This Isn't the Birds and the Bees
Contributed by Eric D. Lussier
You can never start a conversation early enough in construction. Why is it that we wait so long to have that difficult talk? This isn't the birds and the bees with a pre-teen. This is real world ramifications that can affect many on a project.
We' are working on a flooring replacement project that we bid in April of 2018. This project has been on the verge of installation since September. We go over and above to ensure that our proposal is very clear at the time of the bid: What we will do, what we won't do and what is the responsibility of others.
It's important to note that any flooring contractor is not the Clark Kent of a renovation project. More importantly, we are not Clark Kent's alter ego, Superman, on a project. Meaning, we don't have x-ray vision. Conditions underneath existing flooring are unknown to all until the existing flooring and adhesive is removed and the base slab is 100% visible. You could have unexpected layers of flooring or adhesives, hazardous materials such as asbestos, mercury or lead, excessive concrete cracking, delaminating patching or high concrete moisture. Since we've seen each and every one of these unforeseen instances in the past, we exclude any and all subfloor preparation.
If you are preparing construction documents or readying for a flooring project yourself and you have a certain end result in mind and it needs to be included as part of the base bid contract, you need to be very exact and precise with wording. The end result should be so clear in your documents that a layman can understand the proposed scope of work.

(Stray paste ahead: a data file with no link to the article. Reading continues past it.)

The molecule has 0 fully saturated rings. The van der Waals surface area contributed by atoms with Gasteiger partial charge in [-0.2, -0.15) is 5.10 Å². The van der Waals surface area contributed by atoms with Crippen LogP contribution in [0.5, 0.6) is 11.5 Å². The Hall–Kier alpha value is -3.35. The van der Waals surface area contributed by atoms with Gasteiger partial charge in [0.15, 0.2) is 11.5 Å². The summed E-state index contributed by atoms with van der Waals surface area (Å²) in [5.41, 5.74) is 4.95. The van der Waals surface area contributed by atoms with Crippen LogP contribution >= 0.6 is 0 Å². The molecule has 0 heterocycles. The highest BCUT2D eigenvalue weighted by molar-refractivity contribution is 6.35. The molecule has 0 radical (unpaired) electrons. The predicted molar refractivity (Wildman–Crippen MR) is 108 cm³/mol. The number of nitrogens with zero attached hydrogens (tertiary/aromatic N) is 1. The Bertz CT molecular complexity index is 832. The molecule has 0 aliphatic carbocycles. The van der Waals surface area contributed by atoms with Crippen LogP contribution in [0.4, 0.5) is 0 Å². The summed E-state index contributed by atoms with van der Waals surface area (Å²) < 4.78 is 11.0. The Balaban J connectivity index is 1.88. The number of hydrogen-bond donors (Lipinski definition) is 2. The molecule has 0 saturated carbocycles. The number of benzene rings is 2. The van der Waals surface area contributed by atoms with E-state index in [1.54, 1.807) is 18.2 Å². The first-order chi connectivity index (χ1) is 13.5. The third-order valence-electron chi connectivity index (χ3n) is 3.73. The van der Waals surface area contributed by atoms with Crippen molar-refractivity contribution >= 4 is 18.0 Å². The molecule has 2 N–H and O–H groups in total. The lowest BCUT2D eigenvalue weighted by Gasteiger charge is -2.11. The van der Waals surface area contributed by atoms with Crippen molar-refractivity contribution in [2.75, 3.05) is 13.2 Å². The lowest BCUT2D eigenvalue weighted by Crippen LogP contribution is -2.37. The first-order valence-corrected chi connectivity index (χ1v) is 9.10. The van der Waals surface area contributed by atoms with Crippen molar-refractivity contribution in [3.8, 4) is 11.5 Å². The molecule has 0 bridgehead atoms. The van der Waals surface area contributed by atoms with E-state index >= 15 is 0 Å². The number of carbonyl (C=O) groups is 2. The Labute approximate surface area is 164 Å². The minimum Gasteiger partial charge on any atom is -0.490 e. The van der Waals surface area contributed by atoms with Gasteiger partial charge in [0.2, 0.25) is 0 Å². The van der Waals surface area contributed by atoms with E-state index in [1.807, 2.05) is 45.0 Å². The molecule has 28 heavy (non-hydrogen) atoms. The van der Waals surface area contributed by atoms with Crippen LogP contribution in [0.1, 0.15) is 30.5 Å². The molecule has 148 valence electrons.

On this particular project, the scope of work included flooring removal and to provide the following:
What's wrong with that scope? From a flooring contractor's perspective, I offer you the following response on each line item.
If you're unsure if your scope of work is clear and sufficient, ask for help. Reach out to a trusted advisor for review and response of your specification. Or if you are unsure of what your proposed scope should be, carry an allowance so that all bidders are working with the same exact dollar figure. An allowance may not cover all of the work that needs to occur, but at least it ensures that everyone is on the same playing field and you have money to start working with, should it be necessary.
Fast forward on this project to the flooring and adhesive being removed by the contractor - which took three weeks for 9,000 square feet and not "two days" like they told us it was going to take. The spec noted 'Contractor shall examine existing concrete slab after removal of existing floor surface the concrete subfloor shall have no greater variances than 1/8" within a 10 ft diameter. Any deviations should be noted to Directors Representative and Architect.' We profiled the floor and created an elevation sheet, and have areas that are out over 3/4". Our suggested course correction? An approximate 3/4" cementitious underlayment overpour on the entire surface to bring it to within spec. The response by the architect? The prep was in the spec and the contractor should have made the architect/owner aware 11 months ago that the spec was in error and could not be properly bid as is.
Where does the onus lay on this? From our experience, we personally don't believe the general contractor was experienced enough with flooring replacements to realize that the specification was not properly written. So while the spec also said 'Contractor shall prepare existing concrete slab per ASTM F-710-08 (sic) Standard Practice for Prepping Concrete Floors to Receive Resilient Flooring', to what end is the general contractor liable for circumstances outside the norm?
From the architect's stance, they believe their scope was clear cut and the contractor should have made them aware of errors and omissions earlier in the process.
As we are contracted to the General Contractor, we will always fight for their best interest. If they look good, we look good. But from our stance, we've been clear since day one: our proposed scope WILL include this and that and will NOT include that and this. We've been very transparent in our mind and we will not move forward with an installation on a substandard slab. Nor will we incur extra time or money on this job that has already cost us well over fifty hours in project management time.
Is there a moral to this story? If there is, it would be to be clear - in your proposal, in your bidding documents and in your intent. If you see an error or omission? Declare it - early and often.
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